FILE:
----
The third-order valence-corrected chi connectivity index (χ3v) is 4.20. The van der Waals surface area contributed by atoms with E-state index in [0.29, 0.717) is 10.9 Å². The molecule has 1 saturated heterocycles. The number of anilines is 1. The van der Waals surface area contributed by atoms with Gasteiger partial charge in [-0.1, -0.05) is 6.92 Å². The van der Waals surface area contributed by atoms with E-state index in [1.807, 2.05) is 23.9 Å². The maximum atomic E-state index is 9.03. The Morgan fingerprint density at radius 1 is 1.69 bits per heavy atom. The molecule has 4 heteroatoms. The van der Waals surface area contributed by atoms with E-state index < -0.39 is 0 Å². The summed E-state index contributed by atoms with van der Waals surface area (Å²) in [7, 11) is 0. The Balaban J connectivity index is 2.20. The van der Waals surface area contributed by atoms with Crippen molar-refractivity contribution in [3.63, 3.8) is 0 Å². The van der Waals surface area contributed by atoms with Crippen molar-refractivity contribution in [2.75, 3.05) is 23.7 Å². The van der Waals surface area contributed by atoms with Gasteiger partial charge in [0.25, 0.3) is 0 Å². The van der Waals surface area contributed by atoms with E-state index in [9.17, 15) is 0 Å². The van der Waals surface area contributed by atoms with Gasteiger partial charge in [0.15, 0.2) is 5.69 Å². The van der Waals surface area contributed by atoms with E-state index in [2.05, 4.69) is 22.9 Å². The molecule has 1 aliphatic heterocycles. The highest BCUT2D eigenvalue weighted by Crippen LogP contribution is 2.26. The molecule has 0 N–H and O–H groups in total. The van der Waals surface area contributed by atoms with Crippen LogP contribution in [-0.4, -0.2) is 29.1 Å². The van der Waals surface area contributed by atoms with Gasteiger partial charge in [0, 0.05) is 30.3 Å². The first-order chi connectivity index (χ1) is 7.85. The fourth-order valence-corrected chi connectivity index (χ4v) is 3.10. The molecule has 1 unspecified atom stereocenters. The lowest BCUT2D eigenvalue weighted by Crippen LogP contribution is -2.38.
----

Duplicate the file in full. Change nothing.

The third-order valence-corrected chi connectivity index (χ3v) is 4.20. The van der Waals surface area contributed by atoms with E-state index in [0.29, 0.717) is 10.9 Å². The molecule has 1 saturated heterocycles. The number of anilines is 1. The van der Waals surface area contributed by atoms with Gasteiger partial charge in [-0.1, -0.05) is 6.92 Å². The van der Waals surface area contributed by atoms with E-state index in [1.807, 2.05) is 23.9 Å². The maximum atomic E-state index is 9.03. The Morgan fingerprint density at radius 1 is 1.69 bits per heavy atom. The molecule has 4 heteroatoms. The van der Waals surface area contributed by atoms with E-state index < -0.39 is 0 Å². The summed E-state index contributed by atoms with van der Waals surface area (Å²) in [7, 11) is 0. The Balaban J connectivity index is 2.20. The van der Waals surface area contributed by atoms with Crippen molar-refractivity contribution in [3.63, 3.8) is 0 Å². The van der Waals surface area contributed by atoms with Crippen molar-refractivity contribution in [2.75, 3.05) is 23.7 Å². The van der Waals surface area contributed by atoms with Gasteiger partial charge in [0.25, 0.3) is 0 Å². The van der Waals surface area contributed by atoms with E-state index in [9.17, 15) is 0 Å². The van der Waals surface area contributed by atoms with Gasteiger partial charge in [0.15, 0.2) is 5.69 Å². The van der Waals surface area contributed by atoms with E-state index in [2.05, 4.69) is 22.9 Å². The molecule has 1 aliphatic heterocycles. The highest BCUT2D eigenvalue weighted by Crippen LogP contribution is 2.26. The molecule has 0 N–H and O–H groups in total. The van der Waals surface area contributed by atoms with Crippen LogP contribution in [-0.4, -0.2) is 29.1 Å². The van der Waals surface area contributed by atoms with Gasteiger partial charge in [0, 0.05) is 30.3 Å². The first-order chi connectivity index (χ1) is 7.85. The fourth-order valence-corrected chi connectivity index (χ4v) is 3.10. The molecule has 1 unspecified atom stereocenters. The lowest BCUT2D eigenvalue weighted by Crippen LogP contribution is -2.38.